A HSE job evaluation scheme saw almost every single applicant promoted and given pay increases, including more than 130 staff jumping at least two grades.
The audit, which saw some applicants receive pay hikes of up to €21,000, has been described as "unsatisfactory" by an internal audit.
The audit review found that 94% of 982 employees who applied for evaluation were promoted by at least one grade. Some 131 jumped two grades, and 7 moved up three grades on the scale.
A three-grade jump for a member of the HSE’s clerical staff, for example, would be equivalent to a pay-hike of roughly €21,000.
The audit was highly critical of the process, delivering 10 recommendations at the most urgent level of the scale, indicating major non-compliance with procedures, policies, or regulations, and requiring “immediate action”.
The Job Evaluation scheme itself, which was first opened in September 2016 to all clerical and administrative staff, was deemed to be "unsatisfactory", the lowest possible score on the HSE internal audit scale.
The audit found that the decisions of evaluators had been reversed following complaints from those being evaluated, and that appeals had been permitted despite this not being allowed for in the scheme’s rules. In one situation, a grade 3 worker was initially re-evaluated to grade 6, and reacted by sending an email saying they were “disgusted and humiliated” by the decision.
Following receipt of that mail the initial decision was rescinded by a director of human resources and changed to promotion to grade 7 instead.
Meanwhile, there were “large discrepancies” between original evaluator scores and re-evaluation scores, “which brings into question the robustness of the process”, the audit found.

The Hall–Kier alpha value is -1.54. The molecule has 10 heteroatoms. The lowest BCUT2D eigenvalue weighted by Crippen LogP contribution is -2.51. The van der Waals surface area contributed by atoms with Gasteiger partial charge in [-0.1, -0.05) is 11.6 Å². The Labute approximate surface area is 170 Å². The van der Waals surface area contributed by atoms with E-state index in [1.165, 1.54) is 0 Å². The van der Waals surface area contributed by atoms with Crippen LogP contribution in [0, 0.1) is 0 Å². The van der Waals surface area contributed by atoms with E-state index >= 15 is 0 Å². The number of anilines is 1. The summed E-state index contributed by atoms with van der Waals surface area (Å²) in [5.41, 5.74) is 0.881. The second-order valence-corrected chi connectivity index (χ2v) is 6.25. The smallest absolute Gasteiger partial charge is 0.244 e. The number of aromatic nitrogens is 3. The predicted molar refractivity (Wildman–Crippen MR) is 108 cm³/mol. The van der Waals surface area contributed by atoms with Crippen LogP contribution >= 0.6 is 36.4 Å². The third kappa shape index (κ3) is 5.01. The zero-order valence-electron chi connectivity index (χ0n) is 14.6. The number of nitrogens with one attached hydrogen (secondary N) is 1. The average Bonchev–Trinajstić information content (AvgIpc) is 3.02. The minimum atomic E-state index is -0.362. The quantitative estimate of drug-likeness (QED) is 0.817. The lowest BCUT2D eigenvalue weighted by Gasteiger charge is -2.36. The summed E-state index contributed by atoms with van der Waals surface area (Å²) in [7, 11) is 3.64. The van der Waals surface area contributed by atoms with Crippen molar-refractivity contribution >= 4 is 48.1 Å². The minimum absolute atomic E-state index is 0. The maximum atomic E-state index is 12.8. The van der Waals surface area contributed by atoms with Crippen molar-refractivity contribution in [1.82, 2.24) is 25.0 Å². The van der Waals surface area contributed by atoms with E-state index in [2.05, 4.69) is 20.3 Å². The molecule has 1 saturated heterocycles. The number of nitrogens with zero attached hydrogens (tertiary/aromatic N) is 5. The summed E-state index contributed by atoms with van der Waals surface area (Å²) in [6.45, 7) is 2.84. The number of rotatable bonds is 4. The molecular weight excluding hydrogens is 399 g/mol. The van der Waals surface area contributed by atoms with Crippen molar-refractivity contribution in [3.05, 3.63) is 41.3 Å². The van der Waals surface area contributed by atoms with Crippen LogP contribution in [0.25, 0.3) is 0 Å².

It further noted that the evaluation teams dealing with certain technical posts displayed a “lack of expertise” in the role they were evaluating.
In one case, management complained that a role which had been upgraded by two levels without recognition of the grades of other roles in the area - a complaint which saw the person evaluated downgraded once more.
Among the 10 high priority recommendations made by the audit were the suggestion that the rules of the scheme be followed and not reversed by appeals from management, and that decisions should not be reversed based on an employee being dissatisfied with the result.
All recommendations were accepted by the HSE.
A spokesperson for the Forsa trade union welcomed the review.
"The audit, which was concluded in March 2021, highlighted some issues, which mainly concerned procedure and consistency. This is not unusual in a new scheme which, correctly, has been subject to audit and review," the spokesperson said.
"Furthermore, a robust quality assurance procedure has been developed and implemented, and each individual job evaluation is now subject to the quality assurance process."